American winger Beau Bennett is making a serious run for the first-round in the June draft.
The Penticton Vees' sniper led the BCHL in scoring this season, amassing 41 goals and 120 points in 59 games this season. The BCHL has produced some solid NHL talent over the years, including current Bruin fan favorite Milan Lucic, who skated for the Coquitlam (now Burnaby) Express the year before the team plucked him out of Vancouver of the WHL in the second round.
The Gardena, Calif. native will join Joe Colborne at Denver University next season (assuming Boston's top prospect doesn't turn pro at the conclusion of the current campaign) and has all the hockey skills and game-breaking ability you look for in a high-end talent. Bennett does not have the size, strength or disposition to play a physical game, but if you're looking for a potential 30-goal or more guy for the NHL, albeit one who is a longer-term project, then Bennett is an intriguing option.
Were he to slip into the second round, he's the ideal kind of player to spend that Toronto selection on, given his ability and upside. However, things being what they are, I'm guessing that by the time the draft rolls around, Bennett will probably go somewhere between 20-30. It's not outside the realm of possibility that the Bruins could use a couple of those early second picks and maybe a prospect to trade into the bottom portion of the first round (25-30) to give themselves three first-round picks for the first time since 1970 (when they had four selections in the first 13 back when there were 14 NHL teams). History lesson: The B's have had three first-rounders one other time (1969) and two first-rounders a total of five times in franchise history, with the last occurrence coming in 2000 when they busted with the selections of Lars Jonsson (7th) and Martin Samuelsson (27th). The two best double-first selection years happened in 1979 and 1997 when the B's drafted Ray Bourque and Brad McCrimmon and Joe Thornton and Sergei Samsonov respectively.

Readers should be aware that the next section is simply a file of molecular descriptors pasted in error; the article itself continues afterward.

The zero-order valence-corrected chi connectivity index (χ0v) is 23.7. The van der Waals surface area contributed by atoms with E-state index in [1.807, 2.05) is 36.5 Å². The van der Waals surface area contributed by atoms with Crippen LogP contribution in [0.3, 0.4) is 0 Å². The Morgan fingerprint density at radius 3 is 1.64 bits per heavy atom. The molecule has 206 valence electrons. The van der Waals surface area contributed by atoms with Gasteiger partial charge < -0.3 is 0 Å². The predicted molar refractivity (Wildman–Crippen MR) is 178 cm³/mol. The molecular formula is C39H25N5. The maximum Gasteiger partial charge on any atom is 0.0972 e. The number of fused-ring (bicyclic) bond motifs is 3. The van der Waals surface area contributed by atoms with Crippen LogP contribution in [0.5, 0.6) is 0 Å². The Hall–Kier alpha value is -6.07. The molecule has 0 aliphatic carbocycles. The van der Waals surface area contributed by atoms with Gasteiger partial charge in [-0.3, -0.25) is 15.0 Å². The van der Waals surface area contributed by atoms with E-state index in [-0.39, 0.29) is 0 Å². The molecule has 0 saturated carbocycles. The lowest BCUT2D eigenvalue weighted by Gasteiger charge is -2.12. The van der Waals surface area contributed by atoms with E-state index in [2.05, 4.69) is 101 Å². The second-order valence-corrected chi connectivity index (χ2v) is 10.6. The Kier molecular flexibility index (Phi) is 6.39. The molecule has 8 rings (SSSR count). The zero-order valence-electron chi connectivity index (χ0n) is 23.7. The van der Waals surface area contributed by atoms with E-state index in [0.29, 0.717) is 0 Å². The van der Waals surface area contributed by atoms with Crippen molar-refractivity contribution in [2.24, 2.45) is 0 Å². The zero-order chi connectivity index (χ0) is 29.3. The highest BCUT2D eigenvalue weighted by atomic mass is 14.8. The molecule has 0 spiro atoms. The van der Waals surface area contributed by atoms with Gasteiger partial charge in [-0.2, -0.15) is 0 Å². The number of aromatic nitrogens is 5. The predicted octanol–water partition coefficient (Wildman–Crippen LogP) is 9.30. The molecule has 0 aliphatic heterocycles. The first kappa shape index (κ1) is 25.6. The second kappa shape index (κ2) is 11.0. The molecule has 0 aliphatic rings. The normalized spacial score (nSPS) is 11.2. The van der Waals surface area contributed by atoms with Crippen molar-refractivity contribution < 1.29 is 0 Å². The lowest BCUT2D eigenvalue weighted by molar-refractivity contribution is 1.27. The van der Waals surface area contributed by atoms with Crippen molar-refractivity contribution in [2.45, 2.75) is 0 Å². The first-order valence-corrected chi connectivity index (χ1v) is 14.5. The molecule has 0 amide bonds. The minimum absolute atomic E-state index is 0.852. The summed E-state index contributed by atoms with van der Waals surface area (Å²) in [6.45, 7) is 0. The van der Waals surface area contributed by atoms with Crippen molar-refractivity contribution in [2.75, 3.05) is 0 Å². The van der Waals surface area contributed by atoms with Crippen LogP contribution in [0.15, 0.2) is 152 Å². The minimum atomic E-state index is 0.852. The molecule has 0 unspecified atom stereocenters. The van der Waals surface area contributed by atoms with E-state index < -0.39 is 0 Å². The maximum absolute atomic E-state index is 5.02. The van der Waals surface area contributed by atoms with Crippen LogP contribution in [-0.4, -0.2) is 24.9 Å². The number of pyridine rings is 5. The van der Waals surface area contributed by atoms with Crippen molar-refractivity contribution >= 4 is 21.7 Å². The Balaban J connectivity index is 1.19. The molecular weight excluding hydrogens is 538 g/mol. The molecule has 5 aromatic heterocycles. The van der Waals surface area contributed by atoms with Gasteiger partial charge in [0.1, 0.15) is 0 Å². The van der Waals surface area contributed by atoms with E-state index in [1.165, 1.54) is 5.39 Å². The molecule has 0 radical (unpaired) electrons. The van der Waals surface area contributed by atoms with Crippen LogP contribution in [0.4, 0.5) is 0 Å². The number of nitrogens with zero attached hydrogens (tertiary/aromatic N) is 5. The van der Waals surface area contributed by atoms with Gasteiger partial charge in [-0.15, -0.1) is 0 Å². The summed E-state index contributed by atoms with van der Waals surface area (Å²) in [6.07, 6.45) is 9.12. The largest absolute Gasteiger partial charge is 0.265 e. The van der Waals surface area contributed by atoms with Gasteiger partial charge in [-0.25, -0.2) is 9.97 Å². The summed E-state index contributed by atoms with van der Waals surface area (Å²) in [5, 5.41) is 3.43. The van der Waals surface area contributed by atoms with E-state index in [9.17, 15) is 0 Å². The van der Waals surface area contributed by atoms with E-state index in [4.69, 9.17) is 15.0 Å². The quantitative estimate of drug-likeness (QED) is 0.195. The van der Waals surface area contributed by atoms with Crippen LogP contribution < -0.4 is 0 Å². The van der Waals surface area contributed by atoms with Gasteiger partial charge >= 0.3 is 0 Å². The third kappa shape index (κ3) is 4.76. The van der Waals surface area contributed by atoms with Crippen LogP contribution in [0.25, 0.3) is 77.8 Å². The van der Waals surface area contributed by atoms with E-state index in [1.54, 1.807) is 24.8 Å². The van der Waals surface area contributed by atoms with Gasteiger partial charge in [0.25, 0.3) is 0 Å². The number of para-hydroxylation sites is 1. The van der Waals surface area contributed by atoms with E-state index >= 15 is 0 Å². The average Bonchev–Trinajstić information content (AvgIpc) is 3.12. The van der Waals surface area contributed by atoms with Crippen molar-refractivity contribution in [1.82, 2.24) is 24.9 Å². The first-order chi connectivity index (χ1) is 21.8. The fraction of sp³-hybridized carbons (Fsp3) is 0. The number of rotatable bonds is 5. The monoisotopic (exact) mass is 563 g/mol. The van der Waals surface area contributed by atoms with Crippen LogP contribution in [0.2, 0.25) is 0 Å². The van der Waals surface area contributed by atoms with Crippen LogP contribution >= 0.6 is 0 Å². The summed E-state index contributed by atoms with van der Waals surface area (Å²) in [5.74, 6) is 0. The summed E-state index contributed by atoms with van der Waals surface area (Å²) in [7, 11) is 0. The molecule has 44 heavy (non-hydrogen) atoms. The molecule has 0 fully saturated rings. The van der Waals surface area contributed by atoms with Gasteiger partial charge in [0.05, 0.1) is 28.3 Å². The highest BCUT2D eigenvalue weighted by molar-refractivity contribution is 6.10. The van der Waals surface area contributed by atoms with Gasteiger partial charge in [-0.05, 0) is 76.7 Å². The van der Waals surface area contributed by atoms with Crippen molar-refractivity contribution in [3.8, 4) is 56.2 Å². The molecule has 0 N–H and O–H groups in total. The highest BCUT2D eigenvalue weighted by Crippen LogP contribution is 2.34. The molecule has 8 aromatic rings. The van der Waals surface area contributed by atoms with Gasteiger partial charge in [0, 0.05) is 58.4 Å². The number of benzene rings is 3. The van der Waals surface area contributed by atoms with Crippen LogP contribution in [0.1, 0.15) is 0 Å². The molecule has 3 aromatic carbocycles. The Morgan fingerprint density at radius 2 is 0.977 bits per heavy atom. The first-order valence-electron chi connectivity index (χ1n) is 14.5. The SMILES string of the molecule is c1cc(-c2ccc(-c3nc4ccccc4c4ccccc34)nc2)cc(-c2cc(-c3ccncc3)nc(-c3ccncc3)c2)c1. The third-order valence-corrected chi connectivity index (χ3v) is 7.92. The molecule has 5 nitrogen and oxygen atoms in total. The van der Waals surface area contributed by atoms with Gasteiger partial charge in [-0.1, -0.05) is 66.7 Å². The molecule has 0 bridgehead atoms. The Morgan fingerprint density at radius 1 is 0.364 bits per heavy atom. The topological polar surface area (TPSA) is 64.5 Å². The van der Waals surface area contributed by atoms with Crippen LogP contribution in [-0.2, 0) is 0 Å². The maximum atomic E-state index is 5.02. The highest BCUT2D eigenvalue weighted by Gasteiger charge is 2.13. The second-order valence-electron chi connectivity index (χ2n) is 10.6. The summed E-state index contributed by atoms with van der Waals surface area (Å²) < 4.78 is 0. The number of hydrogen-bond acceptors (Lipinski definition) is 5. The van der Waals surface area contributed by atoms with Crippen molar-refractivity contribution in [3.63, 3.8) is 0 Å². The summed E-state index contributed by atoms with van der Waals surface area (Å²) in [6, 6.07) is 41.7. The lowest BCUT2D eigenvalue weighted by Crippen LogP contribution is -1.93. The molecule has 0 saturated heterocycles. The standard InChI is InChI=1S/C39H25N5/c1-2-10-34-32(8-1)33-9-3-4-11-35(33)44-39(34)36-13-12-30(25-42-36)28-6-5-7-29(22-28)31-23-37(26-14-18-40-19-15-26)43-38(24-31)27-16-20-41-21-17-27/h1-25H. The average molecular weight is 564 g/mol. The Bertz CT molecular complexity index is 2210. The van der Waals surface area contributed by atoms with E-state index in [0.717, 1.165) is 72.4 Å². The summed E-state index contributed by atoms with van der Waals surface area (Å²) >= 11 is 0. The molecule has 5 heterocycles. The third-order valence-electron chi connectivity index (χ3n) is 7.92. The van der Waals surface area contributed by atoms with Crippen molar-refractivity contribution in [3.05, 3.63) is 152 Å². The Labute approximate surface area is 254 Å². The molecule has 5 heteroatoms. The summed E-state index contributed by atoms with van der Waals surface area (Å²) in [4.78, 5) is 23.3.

Bennett is a late-91 birthdate who registered one five-point game, and seven four-point contests with the Vees this season. His explosiveness and productivity sent the scouts flocking to see him all year.
I'll amend this posting when I can get ahold of Mike Remmerde of the Red Line Report, who's seen Bennett multiple times this season and can comment on the rookie's impressive year. (He's not given a ringing endorsement to Bennett's teammate and Boston's 7th-rounder Ben Sexton, however.)
26 FEB UPDATE: Here's Remmerde's observations on Bennett, and he's going to see him again this weekend for the first round of the BCHL playoffs, so I'll post anything further when I get it:
"Half of my notes on Bennett consist of phrases like, 'Wow, can he really shoot the puck!' That Penticton team looks for him on the ice all the time. The whole offense seems geared to him and getting him the puck for scoring chances in the good areas. He's slight- he's got a big frame, but has a lot of filling out to do. His projection if he's going to be an NHL player is probably as a top-two line guy or nothing at all. His skating is good- he's real agile but isn't a dynamic game-breaker in that regard. Where his strength lies is when the puck is down low on the cycle and at finding a way to get open, find open linemates and score that way rather than from a bunch of solo rushes. And to be honest, that speaks much better for him than if he were scoring on a lot of individualistic plays. The whole problem is trying to figure out a Tier 2 player because the goaltending is substandard at that level. Is a guy who is picking the corners on a Tier 2 goalie going to be able to do it when he moves up to that next level? To me that's the biggest difference between major junior and tier 2- the quality of goaltending. So, Bennett still has a lot to prove." - Mike Remmerde